15. Im 29, bitch. Now get dressed were going power walking

  16. I know we've moved away from it, but the age/development/etc. conversation was really eye-opening to me. Most of y'all know I'm pretty young compared to the rest of this forum - my 20th birthday is July 30th - and I sometimes worry about what going into my 20s will mean for me. Just using the kids stuff as an example - last year my sister - who turned 23 in May - started actively trying to get pregnant with her boyfriend cause she wanted a kid, and start being a mom and all that stuff. She succeeded, and is due in July. I'm really excited to be an uncle and everything, but I also can't wrap my head around the fact that my sister is already having a kid, and settling down, she has a steady job, she's about buy a house. Like, I'm happy for her, but I also feel like there's so much more she could be doing right now besides "settling down". Especially knowing everything she could end up missing out on because of it. Even though I know it's not something she's worried about, and it's what she wants - she found someone she loves, she has a job she's passionate about, and she's ready to have a kid.So I feel like that comes more from my own fears of what will be expected of me in my 20s, and what I feel like my other friends might end up doing. I've made it clear that I wanna wait a long time -at least 10 years, probably more - to have kids, but at the same time, I've been trying to plan a career trajectory for myself since starting college, that has been thrown slightly off track by several things, most recently the pandemic, and I've been coming to terms that I don't need to 100% follow that plan, cause I don't need to have my life figured out by the time I'm 25. Yes, I still want a job, and want to move out and live alone and be an adult, but I think I've decided I don't want it to be on the same terms everyone else my age makes those decisions by. And even though my plan was based in actively pursuing what it is I wanna do, I don't feel like I have to get there as soon as possible anymore, because I feel like I'm not going to be ready by the time I was planning on getting there. So I'm just going to recycle that plan and focus on what I want to do in the near future rather then where I hope to be a few years from now.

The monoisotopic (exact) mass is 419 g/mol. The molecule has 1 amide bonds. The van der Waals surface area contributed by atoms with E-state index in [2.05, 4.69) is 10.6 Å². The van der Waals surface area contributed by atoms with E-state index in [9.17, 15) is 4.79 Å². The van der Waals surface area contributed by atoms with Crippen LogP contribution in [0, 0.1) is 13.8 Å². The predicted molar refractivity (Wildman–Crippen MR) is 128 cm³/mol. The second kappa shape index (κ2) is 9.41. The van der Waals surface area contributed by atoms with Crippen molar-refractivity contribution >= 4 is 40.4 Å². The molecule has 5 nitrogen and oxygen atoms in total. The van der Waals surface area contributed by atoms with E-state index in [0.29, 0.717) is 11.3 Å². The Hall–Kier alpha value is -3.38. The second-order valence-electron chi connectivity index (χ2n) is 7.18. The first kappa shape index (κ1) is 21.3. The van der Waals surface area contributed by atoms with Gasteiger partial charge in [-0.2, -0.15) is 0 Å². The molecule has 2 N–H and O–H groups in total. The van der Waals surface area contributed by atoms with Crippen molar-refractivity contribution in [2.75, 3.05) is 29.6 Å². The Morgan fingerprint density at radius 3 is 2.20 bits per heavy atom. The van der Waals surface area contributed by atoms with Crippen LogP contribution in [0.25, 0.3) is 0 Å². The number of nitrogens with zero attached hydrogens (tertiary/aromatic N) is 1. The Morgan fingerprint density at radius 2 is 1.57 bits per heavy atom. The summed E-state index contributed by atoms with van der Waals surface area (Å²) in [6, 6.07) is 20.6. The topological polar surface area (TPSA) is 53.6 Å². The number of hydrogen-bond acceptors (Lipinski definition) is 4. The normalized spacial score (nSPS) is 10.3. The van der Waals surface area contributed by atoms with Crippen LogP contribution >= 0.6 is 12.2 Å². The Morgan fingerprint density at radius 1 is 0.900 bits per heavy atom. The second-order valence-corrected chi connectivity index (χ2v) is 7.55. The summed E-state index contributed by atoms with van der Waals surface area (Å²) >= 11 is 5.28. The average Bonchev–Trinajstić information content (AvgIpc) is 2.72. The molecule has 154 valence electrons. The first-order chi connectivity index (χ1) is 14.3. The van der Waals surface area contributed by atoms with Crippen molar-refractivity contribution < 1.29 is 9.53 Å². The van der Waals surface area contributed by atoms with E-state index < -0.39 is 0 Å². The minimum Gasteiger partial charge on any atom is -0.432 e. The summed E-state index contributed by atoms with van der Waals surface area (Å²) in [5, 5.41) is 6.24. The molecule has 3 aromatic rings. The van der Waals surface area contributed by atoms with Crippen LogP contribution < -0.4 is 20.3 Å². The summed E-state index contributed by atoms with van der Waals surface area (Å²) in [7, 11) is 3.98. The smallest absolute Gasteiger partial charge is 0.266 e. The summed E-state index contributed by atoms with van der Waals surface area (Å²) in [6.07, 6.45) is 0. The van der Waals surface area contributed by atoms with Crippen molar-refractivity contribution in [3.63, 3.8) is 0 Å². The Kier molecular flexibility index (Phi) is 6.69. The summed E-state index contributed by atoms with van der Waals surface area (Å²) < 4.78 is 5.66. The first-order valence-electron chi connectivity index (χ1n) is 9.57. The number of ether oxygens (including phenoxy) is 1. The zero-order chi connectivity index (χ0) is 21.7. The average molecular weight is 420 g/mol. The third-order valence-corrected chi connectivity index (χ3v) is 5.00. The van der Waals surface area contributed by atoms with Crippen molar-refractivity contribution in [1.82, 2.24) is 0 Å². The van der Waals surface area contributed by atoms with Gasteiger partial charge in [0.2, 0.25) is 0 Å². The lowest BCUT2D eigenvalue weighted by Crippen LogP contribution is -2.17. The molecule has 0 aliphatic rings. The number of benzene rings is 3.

Something else I was afraid of that was discussed was seeing how dispassionate my parents, and especially my dad is about most things. I get overly excited about new books, movie plots, and upcoming music, and my dad tends to say stuff like he wishes he was able to do that, or he admires it about me. So I'm scared that as I get older, I'll lose that excitement and passion I have for these things that are considered trivial by most people. And I'm scared that as I get older people - friends, my family, whoever - will say that I need to be "more mature" or "act like an adult" and not get excited about this stuff. But the convo in here reassured me that I won't have to do that, and the forum in general tells me I'll always get excited about new music. So thanks y'all.